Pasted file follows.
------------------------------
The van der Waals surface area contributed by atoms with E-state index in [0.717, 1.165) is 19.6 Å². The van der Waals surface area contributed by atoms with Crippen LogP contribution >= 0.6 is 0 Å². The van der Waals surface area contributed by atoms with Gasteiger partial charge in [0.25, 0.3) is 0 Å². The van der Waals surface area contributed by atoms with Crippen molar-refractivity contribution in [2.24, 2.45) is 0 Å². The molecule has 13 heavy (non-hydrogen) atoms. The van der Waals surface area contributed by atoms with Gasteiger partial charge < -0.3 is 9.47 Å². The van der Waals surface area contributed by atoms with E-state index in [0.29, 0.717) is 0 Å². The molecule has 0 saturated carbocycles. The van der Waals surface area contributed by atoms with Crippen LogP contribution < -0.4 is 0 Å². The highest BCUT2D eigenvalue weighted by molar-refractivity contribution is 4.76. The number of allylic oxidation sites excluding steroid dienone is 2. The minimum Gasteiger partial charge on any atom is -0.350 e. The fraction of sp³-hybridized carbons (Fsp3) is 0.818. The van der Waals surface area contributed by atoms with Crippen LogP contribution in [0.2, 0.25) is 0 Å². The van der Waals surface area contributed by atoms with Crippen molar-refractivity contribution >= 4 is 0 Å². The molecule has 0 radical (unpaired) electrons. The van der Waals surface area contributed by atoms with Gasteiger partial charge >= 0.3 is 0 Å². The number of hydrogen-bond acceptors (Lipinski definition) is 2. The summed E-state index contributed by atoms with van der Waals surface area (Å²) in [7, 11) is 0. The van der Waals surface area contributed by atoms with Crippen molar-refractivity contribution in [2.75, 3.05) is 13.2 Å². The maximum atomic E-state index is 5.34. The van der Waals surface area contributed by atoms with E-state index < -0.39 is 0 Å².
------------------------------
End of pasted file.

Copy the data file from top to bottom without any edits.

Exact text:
The van der Waals surface area contributed by atoms with E-state index in [0.717, 1.165) is 19.6 Å². The van der Waals surface area contributed by atoms with Crippen LogP contribution >= 0.6 is 0 Å². The van der Waals surface area contributed by atoms with Gasteiger partial charge in [0.25, 0.3) is 0 Å². The van der Waals surface area contributed by atoms with Crippen molar-refractivity contribution in [2.24, 2.45) is 0 Å². The molecule has 13 heavy (non-hydrogen) atoms. The van der Waals surface area contributed by atoms with Gasteiger partial charge < -0.3 is 9.47 Å². The van der Waals surface area contributed by atoms with E-state index in [0.29, 0.717) is 0 Å². The molecule has 0 saturated carbocycles. The van der Waals surface area contributed by atoms with Crippen LogP contribution < -0.4 is 0 Å². The highest BCUT2D eigenvalue weighted by molar-refractivity contribution is 4.76. The number of allylic oxidation sites excluding steroid dienone is 2. The minimum Gasteiger partial charge on any atom is -0.350 e. The fraction of sp³-hybridized carbons (Fsp3) is 0.818. The van der Waals surface area contributed by atoms with Crippen LogP contribution in [0.2, 0.25) is 0 Å². The van der Waals surface area contributed by atoms with Crippen molar-refractivity contribution >= 4 is 0 Å². The molecule has 0 radical (unpaired) electrons. The van der Waals surface area contributed by atoms with Gasteiger partial charge >= 0.3 is 0 Å². The number of hydrogen-bond acceptors (Lipinski definition) is 2. The summed E-state index contributed by atoms with van der Waals surface area (Å²) in [7, 11) is 0. The van der Waals surface area contributed by atoms with Crippen molar-refractivity contribution in [2.75, 3.05) is 13.2 Å². The maximum atomic E-state index is 5.34. The van der Waals surface area contributed by atoms with E-state index < -0.39 is 0 Å².